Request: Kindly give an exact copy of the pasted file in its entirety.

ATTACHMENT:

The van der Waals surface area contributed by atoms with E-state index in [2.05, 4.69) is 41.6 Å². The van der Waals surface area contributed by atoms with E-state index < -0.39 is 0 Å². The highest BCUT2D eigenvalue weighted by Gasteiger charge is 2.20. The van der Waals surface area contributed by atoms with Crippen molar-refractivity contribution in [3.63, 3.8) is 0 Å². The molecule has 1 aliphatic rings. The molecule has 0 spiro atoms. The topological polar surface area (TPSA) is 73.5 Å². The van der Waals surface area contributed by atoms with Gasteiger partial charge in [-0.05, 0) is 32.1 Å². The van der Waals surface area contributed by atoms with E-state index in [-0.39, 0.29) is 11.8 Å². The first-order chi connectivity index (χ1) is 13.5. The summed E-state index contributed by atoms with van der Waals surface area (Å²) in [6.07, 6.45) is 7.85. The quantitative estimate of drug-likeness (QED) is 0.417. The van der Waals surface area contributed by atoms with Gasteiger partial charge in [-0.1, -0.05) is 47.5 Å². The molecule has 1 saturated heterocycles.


The van der Waals surface area contributed by atoms with E-state index in [2.05, 4.69) is 41.6 Å². The van der Waals surface area contributed by atoms with E-state index < -0.39 is 0 Å². The highest BCUT2D eigenvalue weighted by Gasteiger charge is 2.20. The van der Waals surface area contributed by atoms with Crippen molar-refractivity contribution in [3.63, 3.8) is 0 Å². The molecule has 1 aliphatic rings. The molecule has 0 spiro atoms. The topological polar surface area (TPSA) is 73.5 Å². The van der Waals surface area contributed by atoms with Gasteiger partial charge in [-0.05, 0) is 32.1 Å². The van der Waals surface area contributed by atoms with E-state index in [-0.39, 0.29) is 11.8 Å². The first-order chi connectivity index (χ1) is 13.5. The summed E-state index contributed by atoms with van der Waals surface area (Å²) in [6.07, 6.45) is 7.85. The quantitative estimate of drug-likeness (QED) is 0.417. The van der Waals surface area contributed by atoms with Gasteiger partial charge in [-0.1, -0.05) is 47.5 Å². The molecule has 1 saturated heterocycles.